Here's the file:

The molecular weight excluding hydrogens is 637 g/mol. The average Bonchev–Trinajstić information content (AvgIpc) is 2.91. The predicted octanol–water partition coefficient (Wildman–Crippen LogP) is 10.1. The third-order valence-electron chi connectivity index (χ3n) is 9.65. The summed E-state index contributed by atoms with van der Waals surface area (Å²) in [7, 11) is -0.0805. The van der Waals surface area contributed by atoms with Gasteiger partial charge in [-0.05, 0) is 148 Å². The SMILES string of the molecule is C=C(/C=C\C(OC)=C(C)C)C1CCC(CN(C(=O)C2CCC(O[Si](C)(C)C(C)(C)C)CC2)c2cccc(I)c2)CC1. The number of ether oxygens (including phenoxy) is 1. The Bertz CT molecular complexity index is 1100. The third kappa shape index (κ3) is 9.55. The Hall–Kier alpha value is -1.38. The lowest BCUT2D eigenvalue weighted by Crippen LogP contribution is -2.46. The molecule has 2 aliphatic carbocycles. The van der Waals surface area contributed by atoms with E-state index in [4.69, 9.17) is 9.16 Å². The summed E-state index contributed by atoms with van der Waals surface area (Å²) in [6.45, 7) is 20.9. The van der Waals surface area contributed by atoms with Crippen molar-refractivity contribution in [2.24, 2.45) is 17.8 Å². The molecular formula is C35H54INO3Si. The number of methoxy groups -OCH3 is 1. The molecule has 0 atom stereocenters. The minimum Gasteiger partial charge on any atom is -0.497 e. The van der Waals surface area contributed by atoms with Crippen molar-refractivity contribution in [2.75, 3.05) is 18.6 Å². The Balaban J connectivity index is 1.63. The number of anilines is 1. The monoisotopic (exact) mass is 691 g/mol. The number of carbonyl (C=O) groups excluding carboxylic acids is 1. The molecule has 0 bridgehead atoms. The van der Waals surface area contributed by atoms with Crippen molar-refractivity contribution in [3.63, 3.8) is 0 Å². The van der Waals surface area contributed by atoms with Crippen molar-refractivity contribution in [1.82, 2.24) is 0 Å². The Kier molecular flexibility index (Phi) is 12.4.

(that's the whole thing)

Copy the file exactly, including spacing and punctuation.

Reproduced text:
The molecular weight excluding hydrogens is 637 g/mol. The average Bonchev–Trinajstić information content (AvgIpc) is 2.91. The predicted octanol–water partition coefficient (Wildman–Crippen LogP) is 10.1. The third-order valence-electron chi connectivity index (χ3n) is 9.65. The summed E-state index contributed by atoms with van der Waals surface area (Å²) in [7, 11) is -0.0805. The van der Waals surface area contributed by atoms with Gasteiger partial charge in [-0.05, 0) is 148 Å². The SMILES string of the molecule is C=C(/C=C\C(OC)=C(C)C)C1CCC(CN(C(=O)C2CCC(O[Si](C)(C)C(C)(C)C)CC2)c2cccc(I)c2)CC1. The number of ether oxygens (including phenoxy) is 1. The Bertz CT molecular complexity index is 1100. The third kappa shape index (κ3) is 9.55. The Hall–Kier alpha value is -1.38. The lowest BCUT2D eigenvalue weighted by Crippen LogP contribution is -2.46. The molecule has 2 aliphatic carbocycles. The van der Waals surface area contributed by atoms with E-state index in [4.69, 9.17) is 9.16 Å². The summed E-state index contributed by atoms with van der Waals surface area (Å²) in [6.45, 7) is 20.9. The van der Waals surface area contributed by atoms with Crippen molar-refractivity contribution in [2.24, 2.45) is 17.8 Å². The molecular formula is C35H54INO3Si. The number of methoxy groups -OCH3 is 1. The molecule has 0 atom stereocenters. The minimum Gasteiger partial charge on any atom is -0.497 e. The van der Waals surface area contributed by atoms with Crippen molar-refractivity contribution in [2.75, 3.05) is 18.6 Å². The Balaban J connectivity index is 1.63. The number of anilines is 1. The monoisotopic (exact) mass is 691 g/mol. The number of carbonyl (C=O) groups excluding carboxylic acids is 1. The molecule has 0 bridgehead atoms. The van der Waals surface area contributed by atoms with Crippen molar-refractivity contribution in [3.63, 3.8) is 0 Å². The van der Waals surface area contributed by atoms with Crippen molar-refractivity contribution in [1.82, 2.24) is 0 Å². The Kier molecular flexibility index (Phi) is 12.4.